I can’t fucking stand Drew Brees. He’s such an asshole. He just does one shitty thing after another, but none of the shit ever sticks to him. He’s the NFL’s perfect poster boy, the white, Christian, family man, capital-Q Quarterback. He’s abused animals. He’s hawked bogus supplements. He partnered with a shady, LGBT-hating religious group to force kids to read the bible in school, then refused to condemn the group when asked about its anti-LGBT agenda, which includes promoting conversion therapy. And only recently, he stuck his foot in his stupid mouth yet again by spouting some nonsense about “disrespecting the flag” in response to the killing of George Floyd and the resulting protests. Anyway, New Orleans is stacked, and returns most of its high-octane offense from last season, and with continuity being such a key to getting off to a good start, they’re odds-on favourites to win this division. Yuck!
Carolina probably won’t do much this season. With Teddy Bridgewater and Christian McCaffrey, the offense might be able to do a bit of damage, but the loss of retiring Luke Kuechly is too big a blow to just shrug off.
Atlanta has been touted as a dark-horse contender, but I have my doubts. Matt Ryan to Julio Jones is still one of the best bets in the league, but there’s not much else to bank on with this offense. The addition of Todd Gurley could be huge, but I’m doubtful that he can return to the form that made him arguably the best back in football only a few short seasons ago.
The biggest wild card, and perhaps the most intriguing story in the league, is Tom Brady in Tampa. Though many thought that Brady had a bad year last season, I was impressed with how well he played, considering how many injuries New England experienced on the OL and at WR. In Tampa, Brady will have no shortage of offensive talent around him. Also, Tampa’s defense is better than it looked last season, when it was over-taxed due to a big-play Tampa offense that turned the ball over 41 times. Tampa’s front seven is loaded with talent, with the likes of Vita Vea, Lavonte David, and last season’s Sack leader Shaq Barrett. All hype aside, this is a team that can beat anyone.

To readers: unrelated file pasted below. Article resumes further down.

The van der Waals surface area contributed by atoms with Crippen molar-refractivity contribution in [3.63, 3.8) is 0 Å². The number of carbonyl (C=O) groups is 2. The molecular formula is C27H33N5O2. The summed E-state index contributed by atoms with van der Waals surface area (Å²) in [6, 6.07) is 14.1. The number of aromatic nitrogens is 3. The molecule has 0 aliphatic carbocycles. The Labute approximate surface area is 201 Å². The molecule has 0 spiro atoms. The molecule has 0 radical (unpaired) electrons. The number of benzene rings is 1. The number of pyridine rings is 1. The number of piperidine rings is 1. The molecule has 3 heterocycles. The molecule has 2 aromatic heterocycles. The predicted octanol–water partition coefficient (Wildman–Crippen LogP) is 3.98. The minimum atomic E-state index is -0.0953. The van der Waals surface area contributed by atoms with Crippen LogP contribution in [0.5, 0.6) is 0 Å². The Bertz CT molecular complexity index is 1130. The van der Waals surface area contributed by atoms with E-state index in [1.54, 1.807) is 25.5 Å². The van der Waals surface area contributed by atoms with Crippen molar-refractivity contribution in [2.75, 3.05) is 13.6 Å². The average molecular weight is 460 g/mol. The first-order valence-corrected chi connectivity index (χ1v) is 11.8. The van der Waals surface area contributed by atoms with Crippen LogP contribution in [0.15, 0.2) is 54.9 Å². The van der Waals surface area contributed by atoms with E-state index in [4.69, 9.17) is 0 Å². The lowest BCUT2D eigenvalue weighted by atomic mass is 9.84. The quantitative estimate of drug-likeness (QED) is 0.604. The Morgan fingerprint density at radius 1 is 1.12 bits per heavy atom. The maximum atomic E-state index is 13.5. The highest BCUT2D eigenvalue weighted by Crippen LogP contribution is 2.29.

San Fran had a 10-point lead in the Superb Owl, before losing. I guess that’s Kyle Shanahan’s thing now. Their defense is good enough to win the division again. I’m not as high on the offense, which is pretty thin at WR.
LAAries crash-landed last season. I don’t expect them to be much better this year. They’ve lost too many players on both sides of the ball. Jared Goff and Sean McVay are a well-matched pair; both highly overrated.
Arizona looks intriguing. Kyler Murray showed that he had the stuff in his rookie campaign, and the team went out and got him DeAndre Hopkins. The great Larry Fitzgerald returns. The defense looks a little suspect, but the offense will make Arizona a dangerous opponent for any team.
Let’s face it: Russell Wilson can do it all, and he wins games. He has an excellent complement of receivers to work with. The addition of superb S Jamal Adams gives the defense the kind of dynamic, versatile player that improves the whole unit. This could very well be Seattle’s year.
Since I concluded my previous column by picking (correctly) the Thursday night game, it only makes sense that I give my picks for the remainder of this week’s games.
Week One Picks
Winning Team in Bold:
Philly at Washington
Miami at NE
GB at Minny
Indy at Jax
Chicago at Detroit
LV at Carolina
NYJ at Buffalo
Cleveland at Baltimore
Seattle at Atlanta
LABolts at Cincy
Arizona at SF
Tampa at NO
Dallas at LAAries
Pittsburgh at NYG
Tennessee at Denver
Well, everyone, I’m glad I got a chance to finish properly. It feels great, and I enjoyed myself tremendously. If you read to the end, I thank you.
Good day, folks. This will most likely be my last football column.